Not fastened; loose. also, to loosen.


Related Terms

SWIGGING

Taking up the last bit of slack on a line such as a halyard, anchor line or dockline by taking a single turn round a cleat and alternately heaving on the rope above and below the cleat while keeping the tension on the tail.

SHORTEN

To take in the slack of (a rope or chain).

CURRENT DIAGRAM

A graphic table showing the speeds of the flood and ebb currents and the times of slack and strength over a considerable stretch of the channel of a tidal waterway, the times being referred to tide or tidal current phases at some reference station.

CURRENT DIFFERENCE

The difference between the time of slack water (or minimum current) or strength of current in any locality and the time of the corresponding phase of the tidal current at a reference station, for which predictions are given in the Tidal Current Tables.

CURRENT HOUR

The mean interval between the transit of the moon over the meridian of Greenwich and the time of strength of flood, modified by the times of slack water (or minimum current) and strength of ebb. In computing the mean current hour an average is obtained of the intervals for the following phases: flood strength, slack (or minimum) before flood increased by 3.10 hours (one- fourth of tidal cycle), slack (or minimum) after flood decreased by 3.10 hours, and ebb strength increased or decreased by 6.21 hours (one-half of tidal cycle). Before taking the average, the four phases are made comparable by the addition or rejection of such multiples of 12.42 hours as may be necessary. The current hour is usually expressed in solar time, but if the use of lunar time is desired the solar hour should be multiplied by the factor 0.966.

DRIFT LEAD

A lead placed on the bottom to indicate movement of a vessel. At anchor the lead line is usually secured to the rail with a little slack and if the ship drags anchor, the line tends forward. A drift lead is also used to indicate when a vessel coming to anchor is dead in the water or when it is moving astern. A drift lead can be used to indicate current if a ship is dead in the water.

DURATION OF FLOOD

Duration of flood is the interval of time in which a tidal current is flooding, and the duration of ebb is the interval in which it is ebbing; these intervals being reckoned from the middle of the intervening slack waters or minimum cur- rents. Together they cover, on an average, a period of 12.42 hours for a semidiurnal tidal current or a period of 24.84 hours for a diurnal current. In a normal semidiurnal tidal current, the duration of flood and duration of ebb will each be approximately equal to 6.21 hours, but the times may be modified greatly by the presence of a nontidal flow. In a river the duration of ebb is usually longer than the duration of flood because of the fresh water discharge, especially during the spring months when snow and ice melt are the predominant influences.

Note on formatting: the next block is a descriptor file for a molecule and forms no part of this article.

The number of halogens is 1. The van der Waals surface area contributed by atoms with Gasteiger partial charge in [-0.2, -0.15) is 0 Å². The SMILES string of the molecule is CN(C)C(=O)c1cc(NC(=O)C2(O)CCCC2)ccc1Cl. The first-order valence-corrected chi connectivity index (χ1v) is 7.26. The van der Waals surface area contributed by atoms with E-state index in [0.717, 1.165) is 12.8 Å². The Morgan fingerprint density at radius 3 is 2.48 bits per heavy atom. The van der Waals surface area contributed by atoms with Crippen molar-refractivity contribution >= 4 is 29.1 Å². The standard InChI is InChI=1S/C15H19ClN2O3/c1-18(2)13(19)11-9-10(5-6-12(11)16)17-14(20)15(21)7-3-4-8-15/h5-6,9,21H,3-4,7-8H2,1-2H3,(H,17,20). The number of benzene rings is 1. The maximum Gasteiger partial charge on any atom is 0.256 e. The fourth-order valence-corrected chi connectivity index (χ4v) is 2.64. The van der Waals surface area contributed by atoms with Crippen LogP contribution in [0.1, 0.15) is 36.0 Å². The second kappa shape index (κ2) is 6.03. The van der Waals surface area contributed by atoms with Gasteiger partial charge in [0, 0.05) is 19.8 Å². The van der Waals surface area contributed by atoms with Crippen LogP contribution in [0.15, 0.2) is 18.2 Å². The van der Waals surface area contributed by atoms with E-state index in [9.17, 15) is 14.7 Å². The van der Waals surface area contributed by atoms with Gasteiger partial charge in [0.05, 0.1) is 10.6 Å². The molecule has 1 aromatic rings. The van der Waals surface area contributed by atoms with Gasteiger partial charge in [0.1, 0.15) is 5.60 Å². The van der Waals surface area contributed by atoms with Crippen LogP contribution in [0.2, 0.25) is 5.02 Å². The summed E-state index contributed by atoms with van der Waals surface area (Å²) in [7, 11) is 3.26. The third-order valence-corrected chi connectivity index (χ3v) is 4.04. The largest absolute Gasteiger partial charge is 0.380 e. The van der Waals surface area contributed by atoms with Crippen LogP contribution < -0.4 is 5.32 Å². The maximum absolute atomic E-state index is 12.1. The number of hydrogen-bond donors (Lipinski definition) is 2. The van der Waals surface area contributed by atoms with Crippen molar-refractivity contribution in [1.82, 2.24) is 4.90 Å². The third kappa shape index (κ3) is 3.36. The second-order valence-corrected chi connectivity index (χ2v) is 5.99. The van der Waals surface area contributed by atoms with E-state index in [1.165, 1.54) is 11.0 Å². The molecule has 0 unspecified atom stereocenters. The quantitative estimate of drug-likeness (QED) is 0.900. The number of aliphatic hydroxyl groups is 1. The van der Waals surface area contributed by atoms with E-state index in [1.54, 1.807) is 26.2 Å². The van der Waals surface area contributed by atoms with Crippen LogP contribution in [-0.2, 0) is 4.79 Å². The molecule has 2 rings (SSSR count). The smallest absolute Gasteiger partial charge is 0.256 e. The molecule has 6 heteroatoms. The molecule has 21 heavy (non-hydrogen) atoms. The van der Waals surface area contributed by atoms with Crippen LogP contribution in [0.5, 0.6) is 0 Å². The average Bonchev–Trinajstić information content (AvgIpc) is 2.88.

FLOOD CURRENT

The movement of a tidal current toward the shore or up a tidal river or estuary. In the mixed type of reversing current, the terms greater flood and lesser flood are applied respectively to the flood currents of greater and lesser speed of each day. The terms maximum flood and minimum flood are applied to the maximum and minimum speeds of a flood current, the speed of which alternately increases and decreases without coming to a slack or reversing. The expression maximum flood is also applicable to any flood current at the time of greatest velocity. The opposite is EBB CURRENT.

REVERSING CURRENT

A tidal current which flows alternately in approximately opposite directions with a slack water at each reversal of direction. Currents of this type usually occur in rivers and straits where the direction of flow is somewhat restricted to certain channels. When the movement is towards the shore or up a stream the current is said to be flooding, and when in the opposite direction it is said to be ebbing. The combined flood and ebb movement including the slack water covers, on an average, 12.4. hours for the semidiurnal current. If unaffected by a nontidal flow, the flood and ebb movements will each last about 6 hours, but when combined with such a flow, the durations of flood and ebb may be quite unequal. During the low in each direction the speed of the current will vary from zero at the time of slack water to a maximum about midway between the slacks. Also called RECTILINEAR CURRENT.

SEMIDIURNAL CURRENT

Tidal current in which tidal day current cycle consists of two flood currents and two ebb currents, separated by slack water; or two changes in direction, 360° of a rotary current. This is the most common type of tidal current throughout the world.

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